What questions can I ask potential students/job applicants to determine how well they know R?

What questions have people used to work out whether someone is relative new to R vs an 'intermediate' R user vs an expert. Assume that they will be honest or have an interest in being streamed correctly. Naturally, anything beyond basic knowledge of R quickly becomes domain-specific, but I'd like to see how far we can get. I'm also concerned that I will mistake what I think is easy or hard with the order of knowledge that others learn.

Also particularly interested in scale, so questions that can be marked by people without R knowledge (or even by a computer) are great, whereas things that require a lot of subjective interpretation are less good.

Here are some of mine ordered roughly from easy to hard

  • What is the function to install a new package in R?
  • How do you open the help page for a function?
  • Give two ways to access a column foo in a data.frame named DF.
  • Write a line of R code that results in the error non-numeric argument to binary operator
  • Give an x and y such that x == y is FALSE but all.equal(x, y) is TRUE.
  • Why does is.integer(0) return FALSE?
  • (From the R Inferno) Without running the code, what does the following return? Why?
> xr <- lapply(11:14, function(i) function() i^2)
> sapply(1:4, function(j) xr[[j]]())

I am not sure if you need this kind of assessment. Wouldn't you rather know if applicants have the skills for the job you are offering? I don't care if you have a very deep understanding of R, can you go from a dirty horrible dataset to results? The best assessment of how well someone is doing in a job is giving them real work.

I like the first 4 ones, but I think the others are very specific and don't take into account the multitude of ways people come into R these days. If you have a intro to R class in university these would make perhaps sense, not because of the questions but more because of the way these curricula are often taught.

My ideas are very much shaped by the book 'How to Teach Programming (and Other Things)' by Greg Wilson (co-founded software carpentry).the online version of the book is free here.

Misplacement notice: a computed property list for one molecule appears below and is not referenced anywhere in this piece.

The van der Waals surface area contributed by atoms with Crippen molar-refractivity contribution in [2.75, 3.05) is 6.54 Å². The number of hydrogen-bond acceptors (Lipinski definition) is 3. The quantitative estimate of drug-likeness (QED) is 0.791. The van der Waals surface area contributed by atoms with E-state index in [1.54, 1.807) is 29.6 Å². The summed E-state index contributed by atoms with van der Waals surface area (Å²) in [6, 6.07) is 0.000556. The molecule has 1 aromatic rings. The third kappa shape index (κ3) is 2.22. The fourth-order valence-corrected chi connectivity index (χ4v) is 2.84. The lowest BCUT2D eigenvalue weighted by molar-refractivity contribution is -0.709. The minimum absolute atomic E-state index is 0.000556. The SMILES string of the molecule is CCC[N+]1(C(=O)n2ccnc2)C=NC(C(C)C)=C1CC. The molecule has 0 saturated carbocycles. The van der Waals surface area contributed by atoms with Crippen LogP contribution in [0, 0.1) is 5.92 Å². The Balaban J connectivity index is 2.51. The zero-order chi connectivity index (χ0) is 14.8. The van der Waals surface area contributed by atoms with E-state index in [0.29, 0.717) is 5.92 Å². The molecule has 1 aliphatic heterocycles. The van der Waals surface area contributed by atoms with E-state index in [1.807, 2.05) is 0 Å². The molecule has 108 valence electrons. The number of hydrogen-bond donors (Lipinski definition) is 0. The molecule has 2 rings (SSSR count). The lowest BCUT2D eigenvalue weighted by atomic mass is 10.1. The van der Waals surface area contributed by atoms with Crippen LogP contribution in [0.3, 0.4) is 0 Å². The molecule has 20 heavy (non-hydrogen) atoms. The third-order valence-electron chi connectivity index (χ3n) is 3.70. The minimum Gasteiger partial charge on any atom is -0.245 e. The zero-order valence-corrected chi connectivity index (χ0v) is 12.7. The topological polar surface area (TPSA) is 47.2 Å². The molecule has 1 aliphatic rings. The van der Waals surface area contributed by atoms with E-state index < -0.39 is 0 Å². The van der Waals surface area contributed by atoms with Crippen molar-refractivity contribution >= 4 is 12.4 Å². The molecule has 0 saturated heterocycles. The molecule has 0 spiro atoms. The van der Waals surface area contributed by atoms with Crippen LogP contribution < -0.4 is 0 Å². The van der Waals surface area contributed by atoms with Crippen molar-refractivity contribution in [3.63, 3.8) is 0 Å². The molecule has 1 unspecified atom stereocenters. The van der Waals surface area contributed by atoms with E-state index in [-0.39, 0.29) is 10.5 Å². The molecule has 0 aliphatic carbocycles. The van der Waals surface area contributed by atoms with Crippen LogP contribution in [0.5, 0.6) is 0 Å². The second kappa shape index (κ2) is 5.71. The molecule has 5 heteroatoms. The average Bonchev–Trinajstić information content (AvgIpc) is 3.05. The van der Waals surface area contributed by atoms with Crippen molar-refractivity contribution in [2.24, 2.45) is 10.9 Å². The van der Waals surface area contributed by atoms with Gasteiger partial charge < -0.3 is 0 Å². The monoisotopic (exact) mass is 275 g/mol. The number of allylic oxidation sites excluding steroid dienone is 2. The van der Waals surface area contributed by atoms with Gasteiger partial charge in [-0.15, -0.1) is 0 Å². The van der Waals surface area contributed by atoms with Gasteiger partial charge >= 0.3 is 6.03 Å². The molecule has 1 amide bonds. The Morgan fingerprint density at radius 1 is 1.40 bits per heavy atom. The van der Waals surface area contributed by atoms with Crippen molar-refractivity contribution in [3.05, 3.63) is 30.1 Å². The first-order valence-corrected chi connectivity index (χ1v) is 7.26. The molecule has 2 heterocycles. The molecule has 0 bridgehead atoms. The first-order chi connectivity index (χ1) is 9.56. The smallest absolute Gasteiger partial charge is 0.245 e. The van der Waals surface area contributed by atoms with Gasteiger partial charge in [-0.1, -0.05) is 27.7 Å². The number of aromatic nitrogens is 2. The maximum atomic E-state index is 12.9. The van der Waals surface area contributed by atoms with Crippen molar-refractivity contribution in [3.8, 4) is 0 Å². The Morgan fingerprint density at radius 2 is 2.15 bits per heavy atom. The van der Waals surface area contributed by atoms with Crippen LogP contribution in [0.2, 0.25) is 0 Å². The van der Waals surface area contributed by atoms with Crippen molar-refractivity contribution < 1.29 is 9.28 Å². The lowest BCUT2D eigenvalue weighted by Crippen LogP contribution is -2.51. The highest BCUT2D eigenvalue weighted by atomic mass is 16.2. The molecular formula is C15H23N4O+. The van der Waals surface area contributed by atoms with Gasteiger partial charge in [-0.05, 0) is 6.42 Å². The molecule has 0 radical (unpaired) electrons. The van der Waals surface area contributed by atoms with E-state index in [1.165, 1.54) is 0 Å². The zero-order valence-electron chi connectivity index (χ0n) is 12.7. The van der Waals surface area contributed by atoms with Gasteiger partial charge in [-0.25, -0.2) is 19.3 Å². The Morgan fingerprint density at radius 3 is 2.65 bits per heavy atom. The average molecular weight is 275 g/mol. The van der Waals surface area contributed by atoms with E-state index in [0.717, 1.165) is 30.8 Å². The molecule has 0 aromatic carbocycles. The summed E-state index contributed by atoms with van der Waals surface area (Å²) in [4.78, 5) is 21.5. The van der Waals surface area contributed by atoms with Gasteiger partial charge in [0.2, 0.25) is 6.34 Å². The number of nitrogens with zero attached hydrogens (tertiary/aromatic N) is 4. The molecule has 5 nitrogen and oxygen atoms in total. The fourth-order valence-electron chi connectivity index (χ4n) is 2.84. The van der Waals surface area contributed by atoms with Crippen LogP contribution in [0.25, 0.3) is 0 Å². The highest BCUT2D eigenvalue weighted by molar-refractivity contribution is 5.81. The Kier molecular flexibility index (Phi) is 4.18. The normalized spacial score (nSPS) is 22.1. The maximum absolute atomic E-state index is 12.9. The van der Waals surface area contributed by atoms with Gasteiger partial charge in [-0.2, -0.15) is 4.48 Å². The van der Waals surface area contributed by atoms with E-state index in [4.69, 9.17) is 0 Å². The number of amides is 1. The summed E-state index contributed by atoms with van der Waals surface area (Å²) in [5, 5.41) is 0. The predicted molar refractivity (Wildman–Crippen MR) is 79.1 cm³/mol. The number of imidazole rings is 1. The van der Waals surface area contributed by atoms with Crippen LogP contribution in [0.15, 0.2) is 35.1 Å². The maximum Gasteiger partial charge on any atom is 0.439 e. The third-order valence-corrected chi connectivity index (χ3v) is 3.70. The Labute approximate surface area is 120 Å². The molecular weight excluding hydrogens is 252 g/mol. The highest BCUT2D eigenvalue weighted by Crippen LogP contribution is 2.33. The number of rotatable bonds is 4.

I'm not convinced a task would be more useful. it's a lot slower to compare a large number of applicants, you need specialist people to judge the work, and it's also a lot slower for applicants to complete.

The test that my question is reaching for is more like a test for the start of a course than questions for a job application, or a test for interns where the interns are already hired but you want to offer some R training on the side. Think 100 or so students and you want a sense of the average skill and whether or not there's enough variance to justify multiple streams. In my case, it's far easier to change the job to match the skills than to find the skills to match a job.

You also need to look at it from the applicants' perspective. Frankly, I would take a negative view of a company's hiring process consisting of those questions, so you could miss out on some good candidates who have other options.

i would say rather than asking syntax in R, i prefer to go with a data set and ask them to summarize some critical format.

all we need to look for is

  • whether they are telling the right package or not.
  • Do they understand the problem statement in less number of iteration or not.
  • and mainly how fast he/she are coming closer to 60 to 70% of result
  • how much closer he/she coming near the result.

the rest of them the candidate can pick it using Google..

1 Like

It depends whether you want to test their pure R ability, or their statistical ability. But overall I feel that the above questions test knowledge rather than understanding. Knowledge can be easily ascertained by quickly Googling. Understanding is what shows proficiency at something.

For their R ability questions as the above are okay, though I think I'd ask questions such as:

  • Create a vector of a certain length, with samples from a Normal distribution?

  • Find the arithmetic mean, the median and the IQR from a sample of data?

  • Create a function that returns the minimum from each row of a matrix?

For wider statistics and programming ability I'd present them with a dataset and ask them to perform exploratory data analysis, create visualisations and get some conclusions from data. This allows you to see how they approach tasks, their understanding of what they are doing and the quality of coding.

Though, I appreciate, depending on time and infrastructure, all of this might not be possible.

I would also say that questioning/marking should be done by people with R knowledge, if you are trying to determine an applicant's level of R knowledge.

1 Like

I really frown on these types of activities, most people in tech can learn what they need to learn in a short period.


I have been using R for a while and we are selling significant commercial services based on my poor knowledge of syntax.

What is the function to install a new package in R?
I use Rstudio - I click on two buttons name the package and the job is done - ie the syntax is abstracted from me.

If this were a legitimate question why not ask how to do it in in machine code - abstractions are tools and they can be your friend so long as you understand it is a precise shorthand?
PS the console reflects what I did at a deeper level.